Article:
Pit 1, Terra Cotta Warriors

I finally made it to the last and largest excavation site.  There was a certain “wow” effect when you walked through the front door and came up to the edge of the viewing area.  It was indeed a massive place.  The soldiers lined up by the thousands.  I tried to imagine what it was like 1800 years ago as thousands of laborers worked to install and then bury these stone replica soldiers.

Each of the Terra Cotta soldiers was vividly painted and carried weapons; in the empty hands of the soldiers, you can see where a wooden polled halberd was placed.  Over the years, the wood decayed but the soldiers remained.

On the sides of the walls between the soldiers you can see the grooves where the supporting logs were placed that formed the roofs of the burial chambers.

As I walked along the side of the massive excavation building, I looked back and shot a photo of the entrance.  It should help give some scale to how massive the place was.  The next photo is a composite of three shots I made from the entrance.  I’ll never travel without my SLR + wide angle lense ever again…

Towards the back of the exhibit I was able to get down close to the soldiers as they were originally placed.  It was an amazing experience and a fulfillment of a dream I’ve had for over 30 years…


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drive to the Terra Cotta Warriors

Since I was 8 years old and I saw the Terra Cotta Warriors in National Geographic Magazine, I  have dreamed of visiting them.  On this day, I was finally on the drive to their location outside of Xian.  I was very excited and double checked to make sure that I had spare batteries for my camera.

On the drive, I saw some interesting sights like the man above and decided to shoot some photos during the hour-long bus ride.  Just outside of the city I again looked in near disbelief at the thick smog that hung over the city.  It seemed that everywhere I went the pollution haze lingered like a bad reminder of what we do to our planet each day.

Just beyond the edge of this photo were some apartment buildings perhaps 300 or 400 meters away and I could barely make them out.  Looking in this photo, I can’t see them at all.

I am not sure what this policewoman was doing.  She may have been trying to direct traffic, but no one paid any attention.  The Chinese rarely follow traffic rules, having a cop on a box was more of a joke (“keep them all employed”) than not.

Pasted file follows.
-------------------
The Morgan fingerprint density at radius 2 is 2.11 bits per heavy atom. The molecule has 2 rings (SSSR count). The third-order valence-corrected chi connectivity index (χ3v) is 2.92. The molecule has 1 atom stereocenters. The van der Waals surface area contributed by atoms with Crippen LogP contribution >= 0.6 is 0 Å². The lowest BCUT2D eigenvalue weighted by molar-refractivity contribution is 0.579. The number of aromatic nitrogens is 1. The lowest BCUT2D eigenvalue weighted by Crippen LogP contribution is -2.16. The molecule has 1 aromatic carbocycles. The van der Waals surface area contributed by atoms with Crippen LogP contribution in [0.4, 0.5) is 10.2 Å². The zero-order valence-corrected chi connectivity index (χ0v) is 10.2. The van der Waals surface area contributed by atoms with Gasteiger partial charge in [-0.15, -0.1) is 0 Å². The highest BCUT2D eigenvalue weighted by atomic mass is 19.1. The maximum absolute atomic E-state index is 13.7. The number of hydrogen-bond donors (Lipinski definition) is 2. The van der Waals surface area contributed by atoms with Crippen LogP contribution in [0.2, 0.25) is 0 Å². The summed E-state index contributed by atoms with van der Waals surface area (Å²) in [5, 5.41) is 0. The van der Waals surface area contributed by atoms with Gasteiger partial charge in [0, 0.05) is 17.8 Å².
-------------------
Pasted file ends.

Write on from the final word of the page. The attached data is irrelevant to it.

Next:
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Xian, China

After my breakfast I headed out into Xian to explore a bit.  I planned to work my way to the bus station in order to buy tickets to go and see the Terra Cotta warriors who were the reason for my visit to Xian.  Once out on the street I looked up to the roof of my hotel and was surprised to see that it was partially obscured by the thick smog that hung over the city.

Near the bus station I examined the old medieval walls that ran just outside of the bus-yard.  The entire area was full of restaurants, shops, and all sorts of other businesses.  I found a McDonalds that rested on the 2nd floor of a restaurant building complex.  On the ground floor I found a restaurant that appeared to be a KFC knockoff.  Instead of Colonel Sanders they had “Mr. Lee.”

The second floor McDonald’s window provided a bird’s eye view of the major intersection outside of the bus terminal.

I watched in amazement as so many Chinese people came to and fro, briskly walking to their destinations.  The streets were wide and always crowded with people.  The buses cars and motorcycles danced between the people with a particular finesse that seemed avoid what should have been a thousand traffic accidents.  The old city walls looked down with a timeless wisdom that seemed to stand out of place in this bustling metropolis; perhaps in another country, but in China the old seems to mix with the new everywhere I go.

Inside the bus courtyard hundreds of Chinese Army soldiers, Marines, and Sailors unloaded from busses and organized into their unit formations.  It almost looked as if they were staging for a parade.  I tried asking some of them what the occasion was but no one spoke English.  I was eager to head out to see the Terra Cotta Warriors so I didn’t spend too much time looking at the military men.  Later, when I ate dinner, the restaurant I was in had about 40 soldiers in it; I was completely surrounded.  I tried to take their photo but they objected.  Instead, I asked one soldier to take my photo hoping to catch them in the background.  He did his best to not take photos of his comrades but you can see a few of them in the background.


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Stories, posts, reports, photos, videos and all other content on this site is copyright protected © and is the property of Scott Traveler unless otherwise indicated, all rights reserved. Content on this site may not be reproduced without permission from Scott Traveler. My contact information can be found on the home page.

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